Up to 2,000 Douglas County residents lined up near 103rd and Fort Streets on Thursday morning to apply for low-income public housing assistance – the first in more than two years that Section 8 applications were available.
The line snaked through the huge Kaplan University and Ambassadors Worship Center parking lot, but Omaha police said it would have covered a half-mile if people had stood in a straight line.
Jean Bradley, Section 8 director of the Douglas County Housing Authority, assured those in line that everyone would receive an application. She advised applicants to fill out their forms elsewhere, then mail them to the housing authority to be considered for rental assistance.
“We anticipated this (crowd),'' she said.
The line for applications began forming Wednesday night. Ayan Mohamed, 27, said she arrived at 10 p.m. because she was told by friends that she needed to be in line early.
“It's been long,'' the Somalian refugee said of the line and the 10-hour wait.
Conditions became cool Wednesday night, Mohamed said, but she and her friends came prepared with blankets and food.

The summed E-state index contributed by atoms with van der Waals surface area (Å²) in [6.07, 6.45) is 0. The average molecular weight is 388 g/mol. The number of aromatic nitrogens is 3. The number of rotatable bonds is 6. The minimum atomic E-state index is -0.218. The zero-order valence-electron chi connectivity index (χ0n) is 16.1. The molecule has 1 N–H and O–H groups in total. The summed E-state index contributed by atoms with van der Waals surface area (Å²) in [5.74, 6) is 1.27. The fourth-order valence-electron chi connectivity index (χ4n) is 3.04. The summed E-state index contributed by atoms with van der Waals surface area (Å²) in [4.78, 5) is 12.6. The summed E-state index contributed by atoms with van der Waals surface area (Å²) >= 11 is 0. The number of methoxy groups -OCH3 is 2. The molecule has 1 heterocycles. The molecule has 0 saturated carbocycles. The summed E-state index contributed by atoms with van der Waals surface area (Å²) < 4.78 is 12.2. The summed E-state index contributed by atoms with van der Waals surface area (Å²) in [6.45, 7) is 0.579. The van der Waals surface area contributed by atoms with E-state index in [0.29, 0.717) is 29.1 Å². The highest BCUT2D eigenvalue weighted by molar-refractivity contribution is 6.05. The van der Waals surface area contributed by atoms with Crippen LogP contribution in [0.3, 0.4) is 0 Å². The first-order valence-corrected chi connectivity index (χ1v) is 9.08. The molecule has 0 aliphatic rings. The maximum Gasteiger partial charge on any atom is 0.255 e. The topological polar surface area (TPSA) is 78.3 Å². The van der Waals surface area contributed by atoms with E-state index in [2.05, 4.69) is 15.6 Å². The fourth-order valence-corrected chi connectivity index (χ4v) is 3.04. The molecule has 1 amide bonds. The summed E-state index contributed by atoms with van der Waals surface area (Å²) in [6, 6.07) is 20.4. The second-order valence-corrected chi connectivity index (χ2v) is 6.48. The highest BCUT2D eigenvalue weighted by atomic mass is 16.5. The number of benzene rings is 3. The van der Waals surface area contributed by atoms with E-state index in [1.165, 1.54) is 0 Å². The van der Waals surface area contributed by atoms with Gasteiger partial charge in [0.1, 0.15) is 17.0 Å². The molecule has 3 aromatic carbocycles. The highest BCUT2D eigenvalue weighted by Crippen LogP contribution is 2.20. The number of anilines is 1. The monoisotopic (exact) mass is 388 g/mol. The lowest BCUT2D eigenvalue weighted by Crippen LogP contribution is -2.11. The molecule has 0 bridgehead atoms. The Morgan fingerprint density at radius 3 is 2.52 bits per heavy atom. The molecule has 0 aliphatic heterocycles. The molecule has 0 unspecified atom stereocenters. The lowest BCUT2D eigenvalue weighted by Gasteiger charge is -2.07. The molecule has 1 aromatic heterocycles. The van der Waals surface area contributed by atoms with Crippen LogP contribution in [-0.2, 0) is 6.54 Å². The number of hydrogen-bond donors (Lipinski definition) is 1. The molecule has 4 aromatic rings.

At 8 a.m. sharp, two lines of applicants began strolling orderly past a single card table, where two housing authority workers passed out the applications. Bradley said the process would be wrapped up well before noon.
The last time Section 8 applications were available in Douglas County was in March 2011. In the past, Bradley said, people have mistakenly thought there were a limited number of applications available and rowdiness would break out in the lines.
The applications put the residents on a waiting list for assistance. Officials then decide who receives financial aid with rent based on income and the number of people living in a household.
Section 8 currently assists more than 1,000 Douglas County families. Official say the waiting list for assistance has been running three to 12 months.
Bradley said the housing authority mailed applications to some Douglas County residents who might have had difficulty waiting in the long line.
“Our highest priority for assistance is the elderly and the handicapped,'' Bradley said.
The Douglas County Housing Authority serves residents living west of 72nd Street, officials said, while the Omaha Housing Authority primarily handles residents throughout Omaha.